This thesis sheds light on Morris’s thematic concerns and narrative strategies in five of his little-studied prose romances: The Story of the Glittering Plain, The Wood Beyond the World, The Well at the World’s End, The Water of the Wondrous Isles and The Sundering Flood. The thesis argues that these romances can be read as significant texts in the development of the modern fantasy genre. The thesis aims to re-orient scholarly discussion of the prose romances in the context of fantasy literature.
Chapter 1, ‘Inventing Fantasy’, locates the prose romances within the social and cultural context of their production. It discusses the nature of the contemporary reception of the prose romances, and analyses how modern criticism has begun to re-value the prose romances as significant works within the modern fantasy genre. The chapter then identifies the main critical issues in fantasy scholarship. Finally, the chapter sets out the critical methodology for the rest of the thesis.
Chapter 2, ‘Inventing Place’, investigates the way Morris constructed his invented worlds. It identifies two points of reference for Morris’s ‘landscape of the mind’: one, his experience of real landscapes, particularly those of England and Iceland; and two, his Romantic imagination and desire to re-birth the romantic landscapes of medieval literature. The chapter utilises pastoral discourse, and its attendant rhetoric, in its close reading of the texts. It develops a critical foundation for the rest of the thesis by indicating the essential connection between the construction of place and the way in which the hero operates as part of the invented world.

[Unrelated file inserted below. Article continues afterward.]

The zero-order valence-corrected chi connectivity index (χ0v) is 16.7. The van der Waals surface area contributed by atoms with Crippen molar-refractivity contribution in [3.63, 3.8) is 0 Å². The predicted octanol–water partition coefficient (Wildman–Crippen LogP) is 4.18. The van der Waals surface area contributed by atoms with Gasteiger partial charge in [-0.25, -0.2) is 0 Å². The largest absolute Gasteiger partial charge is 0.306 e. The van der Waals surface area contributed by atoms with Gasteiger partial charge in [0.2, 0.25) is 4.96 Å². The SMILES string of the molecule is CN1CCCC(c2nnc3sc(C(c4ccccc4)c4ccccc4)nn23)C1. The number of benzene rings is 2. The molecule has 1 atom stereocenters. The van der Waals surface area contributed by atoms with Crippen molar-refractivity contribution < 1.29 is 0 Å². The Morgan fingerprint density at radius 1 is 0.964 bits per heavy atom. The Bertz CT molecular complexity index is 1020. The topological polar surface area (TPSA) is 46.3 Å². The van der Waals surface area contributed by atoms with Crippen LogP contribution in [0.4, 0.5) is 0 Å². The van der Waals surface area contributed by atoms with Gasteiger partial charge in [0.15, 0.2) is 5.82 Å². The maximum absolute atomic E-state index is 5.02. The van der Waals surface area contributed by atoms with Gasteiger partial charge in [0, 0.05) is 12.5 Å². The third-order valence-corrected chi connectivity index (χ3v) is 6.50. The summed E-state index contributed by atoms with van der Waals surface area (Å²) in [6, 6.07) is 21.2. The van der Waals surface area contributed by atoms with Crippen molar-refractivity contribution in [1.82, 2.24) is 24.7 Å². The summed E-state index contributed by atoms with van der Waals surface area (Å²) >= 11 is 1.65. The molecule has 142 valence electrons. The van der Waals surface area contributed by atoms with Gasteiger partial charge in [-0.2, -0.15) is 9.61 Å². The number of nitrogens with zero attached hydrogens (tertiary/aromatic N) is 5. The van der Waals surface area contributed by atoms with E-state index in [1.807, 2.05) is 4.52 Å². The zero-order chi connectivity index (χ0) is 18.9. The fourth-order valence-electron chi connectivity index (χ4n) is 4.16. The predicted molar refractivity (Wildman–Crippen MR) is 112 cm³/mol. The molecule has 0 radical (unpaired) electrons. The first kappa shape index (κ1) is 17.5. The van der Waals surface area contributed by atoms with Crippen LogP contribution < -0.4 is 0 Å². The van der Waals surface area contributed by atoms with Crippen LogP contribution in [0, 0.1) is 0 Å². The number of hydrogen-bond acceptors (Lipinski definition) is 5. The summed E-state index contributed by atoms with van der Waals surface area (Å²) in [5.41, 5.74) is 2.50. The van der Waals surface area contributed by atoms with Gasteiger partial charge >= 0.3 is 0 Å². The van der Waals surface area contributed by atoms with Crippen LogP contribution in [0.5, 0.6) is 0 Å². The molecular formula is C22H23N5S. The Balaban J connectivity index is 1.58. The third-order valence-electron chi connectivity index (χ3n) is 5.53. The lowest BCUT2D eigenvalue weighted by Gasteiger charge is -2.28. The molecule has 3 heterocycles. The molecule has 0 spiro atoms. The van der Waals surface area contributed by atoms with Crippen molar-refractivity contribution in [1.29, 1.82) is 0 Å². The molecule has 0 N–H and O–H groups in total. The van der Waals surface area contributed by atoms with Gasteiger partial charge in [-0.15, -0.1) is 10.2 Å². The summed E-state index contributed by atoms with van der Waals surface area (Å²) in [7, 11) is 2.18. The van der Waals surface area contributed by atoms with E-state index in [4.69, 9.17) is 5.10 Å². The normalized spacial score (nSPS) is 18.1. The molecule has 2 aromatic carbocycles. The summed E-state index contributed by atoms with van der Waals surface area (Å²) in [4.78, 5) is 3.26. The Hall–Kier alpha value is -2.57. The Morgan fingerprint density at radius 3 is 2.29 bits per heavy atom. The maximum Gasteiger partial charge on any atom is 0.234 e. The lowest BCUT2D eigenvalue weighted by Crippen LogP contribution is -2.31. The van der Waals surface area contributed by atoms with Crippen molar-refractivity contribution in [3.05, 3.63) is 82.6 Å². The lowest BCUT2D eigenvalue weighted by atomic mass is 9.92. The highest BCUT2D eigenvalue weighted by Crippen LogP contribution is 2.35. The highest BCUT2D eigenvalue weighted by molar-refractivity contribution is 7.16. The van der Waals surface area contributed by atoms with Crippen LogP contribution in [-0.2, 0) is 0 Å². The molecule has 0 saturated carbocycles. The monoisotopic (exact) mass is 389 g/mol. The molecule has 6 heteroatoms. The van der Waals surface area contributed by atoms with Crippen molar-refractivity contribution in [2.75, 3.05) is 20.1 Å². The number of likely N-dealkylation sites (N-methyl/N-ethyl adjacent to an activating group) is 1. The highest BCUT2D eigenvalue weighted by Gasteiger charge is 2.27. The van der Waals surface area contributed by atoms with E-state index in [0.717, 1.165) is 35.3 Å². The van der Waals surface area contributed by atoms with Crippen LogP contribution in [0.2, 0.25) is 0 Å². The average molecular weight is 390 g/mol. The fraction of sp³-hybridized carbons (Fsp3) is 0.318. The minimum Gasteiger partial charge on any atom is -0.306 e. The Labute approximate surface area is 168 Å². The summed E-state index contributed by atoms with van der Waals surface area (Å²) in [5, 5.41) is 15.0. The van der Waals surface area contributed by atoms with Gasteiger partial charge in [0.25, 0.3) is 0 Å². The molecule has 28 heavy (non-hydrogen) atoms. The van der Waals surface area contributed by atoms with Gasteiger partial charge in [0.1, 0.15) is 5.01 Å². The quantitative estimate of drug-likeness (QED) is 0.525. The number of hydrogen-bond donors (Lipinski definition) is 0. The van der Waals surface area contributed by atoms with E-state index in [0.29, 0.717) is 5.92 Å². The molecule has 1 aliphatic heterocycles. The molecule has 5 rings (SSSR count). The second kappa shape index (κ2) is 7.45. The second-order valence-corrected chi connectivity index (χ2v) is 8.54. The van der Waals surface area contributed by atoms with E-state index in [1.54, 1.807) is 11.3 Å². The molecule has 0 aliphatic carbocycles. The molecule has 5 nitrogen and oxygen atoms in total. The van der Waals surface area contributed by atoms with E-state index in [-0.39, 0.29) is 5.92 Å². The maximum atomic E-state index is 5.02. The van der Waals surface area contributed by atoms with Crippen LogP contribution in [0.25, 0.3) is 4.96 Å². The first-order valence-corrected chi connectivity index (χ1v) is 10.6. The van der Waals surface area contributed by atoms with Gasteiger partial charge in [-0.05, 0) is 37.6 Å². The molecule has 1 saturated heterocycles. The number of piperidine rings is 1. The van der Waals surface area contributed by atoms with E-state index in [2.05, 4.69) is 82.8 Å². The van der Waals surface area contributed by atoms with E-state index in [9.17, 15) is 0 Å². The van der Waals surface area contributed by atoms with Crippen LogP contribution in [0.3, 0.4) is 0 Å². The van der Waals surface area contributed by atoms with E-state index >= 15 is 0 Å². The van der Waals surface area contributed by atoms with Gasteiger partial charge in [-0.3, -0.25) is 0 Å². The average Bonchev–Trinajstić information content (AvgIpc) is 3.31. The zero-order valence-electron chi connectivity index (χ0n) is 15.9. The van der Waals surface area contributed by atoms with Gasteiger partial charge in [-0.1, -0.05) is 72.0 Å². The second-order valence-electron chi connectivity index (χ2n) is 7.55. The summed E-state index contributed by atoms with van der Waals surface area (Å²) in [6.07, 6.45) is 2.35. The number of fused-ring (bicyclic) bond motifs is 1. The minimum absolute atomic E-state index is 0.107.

Chapter 3, ‘Inventing the Quest-Hero’, investigates the construction of the male hero and the quest within the invented world. It uses as its point of departure the conventional hero-myth pattern as established by Joseph Campbell and other structuralists. The chapter demonstrates how Morris departs from the conventional male-heroic paradigm in two key ways: first, through the creation of strong female characters and second, through the type of conclusion he gives to the heroes’ quests. The chapter demonstrates the way the quests are related to the hero’s separation from the world of the familiar, to the hero’s interaction with the forces of nature, and to the hero’s relationship with women. The chapter pays particular attention to the role of the Maid in Walter’s quest in The Wood Beyond the World, and argues that Morris was working towards the creation of a new type of female hero.
Chapter 4, ‘Inventing the Female Quest-Hero,’ examines the construction of Birdalone in The Water of the Wondrous Isles as Morris’s unique female hero, reading her narrative through a feminist revisioning of the male hero-myth, and with reference to the established discourses of the pastoral.
Chapter 5, ‘Conclusion’, summarises the main points of the thesis, and suggests some ways forward for critical scholarship of the prose romances.